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Sylvia A. Earle, Ph.D. called "Her Deepness" by the "New York Times" and "The New Yorker", is a marine biologist, ocean explorer, author, lecturer, Chairman of Deep Ocean Exploration and Research, spokesperson for Sea Web and the first woman to serve as the Chief Scientist of the National Oceanic and Atmospheric Administration. In recent years she has become an internationally known champion for ocean conservation and currently serves as explorer-in-residence at the National Geographic Society.
“The ocean is endlessly fascinating and mysterious. With her easy and companionable writing, Ellen Prager conveys a deeply delightful introduction to all kinds of ocean creatures. A great book for beginners and one even experts can learn from and enjoy—this is possibly the best general book ever written on creatures of the deep.”--Carl Safina, author of The View From Lazy Point
-Carl Safina, author of The View From Lazy Point
“The oceans could have no better storyteller than Ellen Prager. Each page leaves you wondering what extraordinary creature or behavior would appear next or how even those that seem the most ordinary have mysteries beyond our imagination. Beyond inspiring wonder, Prager tells why it all matters, from the tiniest to the largest creature, our health, our lives, the economy and our future are interconnected in astonishing ways.”--US Congressman Brian Baird, former chairman of the Energy and Environment subcommittee
-US Congressman Brian Baird, chairman of the Energy and Environment subcommittee
“In my years of diving and reporting below the surface of the sea, Ellen Prager has been the most effective and humorous storyteller about life in the ocean. Here she brings us the strangely well-endowed conch, slime-touting hagfish, transgender parrotfish, and an abundance of slime and sex within the seas. By combining science with humor, she allows more people to learn about the ocean and understand that the lives of animals are not only crucial for our food and fun, but also for our economy and health. You really should read this book, which not only teaches us about the ocean, but also makes it entertaining and gives us ideas about how to save the sea and the wonderful life in it."--Bob Woodruff, ABC News correspondent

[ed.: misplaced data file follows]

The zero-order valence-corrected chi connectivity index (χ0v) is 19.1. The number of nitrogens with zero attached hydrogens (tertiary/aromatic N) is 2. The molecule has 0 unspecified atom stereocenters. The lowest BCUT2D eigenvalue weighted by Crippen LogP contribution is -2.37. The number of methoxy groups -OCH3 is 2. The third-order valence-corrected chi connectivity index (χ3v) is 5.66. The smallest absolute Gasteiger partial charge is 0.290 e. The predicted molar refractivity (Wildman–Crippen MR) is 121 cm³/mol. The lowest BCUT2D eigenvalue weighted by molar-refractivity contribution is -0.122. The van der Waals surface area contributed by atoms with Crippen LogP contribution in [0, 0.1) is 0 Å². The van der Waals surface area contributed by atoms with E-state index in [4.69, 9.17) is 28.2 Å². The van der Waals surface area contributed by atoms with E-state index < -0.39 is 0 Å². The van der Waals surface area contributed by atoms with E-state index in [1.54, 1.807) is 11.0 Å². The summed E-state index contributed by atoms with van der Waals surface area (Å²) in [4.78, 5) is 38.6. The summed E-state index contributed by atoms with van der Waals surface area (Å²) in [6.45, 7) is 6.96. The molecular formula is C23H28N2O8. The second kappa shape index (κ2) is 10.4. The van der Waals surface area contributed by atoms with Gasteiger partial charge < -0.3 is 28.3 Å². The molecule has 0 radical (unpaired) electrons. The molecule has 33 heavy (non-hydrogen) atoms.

-Bob Woodruff, ABC News correspondent
“Ellen Prager has produced a fascinating and delightful read about the amazing diversity of life under the sea. She describes a panoply of strange and wondrous creatures in an accessible and non-technical fashion that leaves you shaking your head in wonder. Prager’s book will make you want to head to the nearest shore and jump right in!”—Lisa Speer, Director of International Oceans Program, Natural Resources Defense Council
"Packed with excellent conversation fodder for your next date, this book details the strange lives and mating rituals of sea creatures. Choose your anecdotes wisely, though: That romantic seafood dinner may become less appetizing once you explain that lobsters use urine during foreplay, or that male octopi copulate with a ''specialized baby-maker arm.''"—Sierra Magazine
"The ocean may look lifeless from the deck of a ship, but under the water live many creatures large and small. In the past, writers have claimed there was an abundance of life in the seas, but marine scientist Prager reports that overfishing, pollution, and global warming have already taken a great toll on marine life. She hopes there is still time to save ocean creatures, for their sake and ours. The problem is getting people to care, and to do so they must be aware of the diversity and value of marine life. In this introduction to ocean life, Prager briefly describes an array of creatures, starting with microscopic diatoms, copepods, and plankton and thematically progressing through rare, dangerous, and slow-developing invertebrates, fishes, birds, and marine mammals. Aiming to entertain as well as teach, she often focuses on oddities and strange behaviors. Her detailed observations will be most appreciated by natural-history readers."--Booklist
"A tastefully scandalous tour of defensive secretions and extreme sexual flexibility backs up a plea for ocean conservation."--Science News